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Climate change beliefs influenced by recession

Mar 14, 2012

Americans are less likely to believe in man-made climate change as economic conditions get tougher, new research at the University of Connecticut shows. It found that the public's belief in climate change dropped significantly as the economy dipped and unemployment climbed in the late 2000s. And the suddenness and timing of the change in popular opinion can't be explained by politics, accusations of biased media coverage or weather fluctuations.

The study's based on public opinion surveys dating to the late 1980s - and the researchers found a stark decline in belief in global warming in the late 2000s. In 2008, for example, a Gallup poll reported that 60 to 65% of people agreed that global warming is imminent, is not exaggerated and is agreed upon by scientists as a valid theory. By 2010, though, those numbers had dropped to about 50%.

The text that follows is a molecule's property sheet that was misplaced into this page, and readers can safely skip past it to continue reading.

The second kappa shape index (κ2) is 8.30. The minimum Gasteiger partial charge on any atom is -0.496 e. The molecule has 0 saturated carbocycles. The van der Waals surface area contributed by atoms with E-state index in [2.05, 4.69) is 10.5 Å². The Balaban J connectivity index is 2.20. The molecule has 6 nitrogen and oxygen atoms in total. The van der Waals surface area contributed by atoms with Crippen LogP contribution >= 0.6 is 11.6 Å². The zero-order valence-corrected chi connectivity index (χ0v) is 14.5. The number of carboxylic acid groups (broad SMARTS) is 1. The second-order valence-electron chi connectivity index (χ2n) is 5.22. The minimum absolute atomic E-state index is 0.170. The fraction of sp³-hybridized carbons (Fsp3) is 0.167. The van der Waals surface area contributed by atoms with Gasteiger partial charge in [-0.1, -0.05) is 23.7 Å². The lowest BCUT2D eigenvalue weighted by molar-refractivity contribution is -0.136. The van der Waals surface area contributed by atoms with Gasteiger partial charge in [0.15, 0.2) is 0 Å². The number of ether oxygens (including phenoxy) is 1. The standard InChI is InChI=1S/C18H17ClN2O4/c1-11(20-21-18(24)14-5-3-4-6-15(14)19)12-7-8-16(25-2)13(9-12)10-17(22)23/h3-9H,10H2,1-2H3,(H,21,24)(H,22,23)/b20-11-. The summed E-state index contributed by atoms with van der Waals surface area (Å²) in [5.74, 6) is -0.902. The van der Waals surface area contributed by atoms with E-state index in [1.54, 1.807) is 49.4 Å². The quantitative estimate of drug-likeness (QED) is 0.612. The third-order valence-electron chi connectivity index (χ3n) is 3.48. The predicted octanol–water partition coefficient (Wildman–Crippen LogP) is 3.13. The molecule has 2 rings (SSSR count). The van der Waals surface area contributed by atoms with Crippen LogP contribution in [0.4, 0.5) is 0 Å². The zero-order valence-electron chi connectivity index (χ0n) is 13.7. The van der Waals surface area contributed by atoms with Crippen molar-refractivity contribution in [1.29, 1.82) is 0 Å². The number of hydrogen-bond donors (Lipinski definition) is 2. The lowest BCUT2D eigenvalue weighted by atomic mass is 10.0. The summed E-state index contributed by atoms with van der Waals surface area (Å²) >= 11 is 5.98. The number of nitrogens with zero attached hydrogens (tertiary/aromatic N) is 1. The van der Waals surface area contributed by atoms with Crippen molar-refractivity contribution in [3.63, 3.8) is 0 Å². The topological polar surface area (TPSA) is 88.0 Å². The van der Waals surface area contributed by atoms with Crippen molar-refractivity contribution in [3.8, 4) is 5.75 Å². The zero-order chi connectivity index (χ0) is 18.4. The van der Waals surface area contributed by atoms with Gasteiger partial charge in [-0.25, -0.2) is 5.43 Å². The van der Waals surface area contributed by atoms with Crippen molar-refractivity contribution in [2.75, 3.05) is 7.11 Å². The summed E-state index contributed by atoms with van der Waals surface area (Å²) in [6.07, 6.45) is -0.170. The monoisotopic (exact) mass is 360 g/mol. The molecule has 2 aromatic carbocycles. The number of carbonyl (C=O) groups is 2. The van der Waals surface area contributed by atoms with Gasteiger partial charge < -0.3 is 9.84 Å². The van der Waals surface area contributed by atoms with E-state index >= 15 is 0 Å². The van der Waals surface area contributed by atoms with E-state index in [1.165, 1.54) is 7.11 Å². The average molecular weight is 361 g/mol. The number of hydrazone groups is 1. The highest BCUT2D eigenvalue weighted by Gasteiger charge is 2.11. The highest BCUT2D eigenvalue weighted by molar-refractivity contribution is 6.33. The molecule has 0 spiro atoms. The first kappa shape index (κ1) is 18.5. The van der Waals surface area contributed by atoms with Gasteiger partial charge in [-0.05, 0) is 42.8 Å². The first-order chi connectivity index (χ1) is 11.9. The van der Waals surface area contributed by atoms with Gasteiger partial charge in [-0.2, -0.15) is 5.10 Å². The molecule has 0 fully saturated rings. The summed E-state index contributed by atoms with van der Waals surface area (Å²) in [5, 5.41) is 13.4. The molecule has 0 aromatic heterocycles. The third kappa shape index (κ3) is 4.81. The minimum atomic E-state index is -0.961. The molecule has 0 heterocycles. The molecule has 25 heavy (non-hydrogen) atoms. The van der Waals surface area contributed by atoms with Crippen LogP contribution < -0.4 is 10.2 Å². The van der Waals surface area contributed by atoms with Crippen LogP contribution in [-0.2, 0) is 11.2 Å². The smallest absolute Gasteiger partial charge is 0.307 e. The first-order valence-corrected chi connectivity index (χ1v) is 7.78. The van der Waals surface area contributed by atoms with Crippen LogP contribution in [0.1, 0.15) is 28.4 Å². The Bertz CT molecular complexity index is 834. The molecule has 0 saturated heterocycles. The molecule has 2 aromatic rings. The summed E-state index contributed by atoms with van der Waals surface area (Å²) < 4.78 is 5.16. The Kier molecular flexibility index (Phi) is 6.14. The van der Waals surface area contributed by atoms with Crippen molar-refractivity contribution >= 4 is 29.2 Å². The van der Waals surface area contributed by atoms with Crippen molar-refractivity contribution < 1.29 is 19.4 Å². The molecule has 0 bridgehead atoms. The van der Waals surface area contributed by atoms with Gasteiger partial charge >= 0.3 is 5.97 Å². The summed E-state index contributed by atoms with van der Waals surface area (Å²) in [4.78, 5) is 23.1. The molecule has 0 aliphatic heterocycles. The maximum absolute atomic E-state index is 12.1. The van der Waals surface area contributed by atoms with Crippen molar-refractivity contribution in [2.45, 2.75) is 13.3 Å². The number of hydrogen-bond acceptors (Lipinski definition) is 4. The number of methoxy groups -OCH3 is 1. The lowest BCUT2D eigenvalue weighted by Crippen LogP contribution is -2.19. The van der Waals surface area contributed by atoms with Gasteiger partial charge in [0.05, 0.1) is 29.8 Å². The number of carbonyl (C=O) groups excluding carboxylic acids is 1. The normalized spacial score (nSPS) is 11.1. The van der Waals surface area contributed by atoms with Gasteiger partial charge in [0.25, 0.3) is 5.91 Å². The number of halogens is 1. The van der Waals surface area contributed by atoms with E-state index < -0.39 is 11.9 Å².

The authors also found a strong relationship between jobs and people's prioritisation of climate change. When the unemployment rate was 4.5%, an average 60% of people surveyed said climate change had already started. But when the jobless rate reached 10%, that number dropped to about 50%.

The researchers suggest that cognitive dissonance - which occurs when people experience conflicting thoughts and behaviours - could explain the pattern. Many people view economic growth and environmental protection to be in conflict, so admitting that climate change is real but should be ignored in favour of economic growth leads to an internal philosophical clash. It is less troubling to convince themselves that there isn't a problem in the first place.

Source: TG Daily


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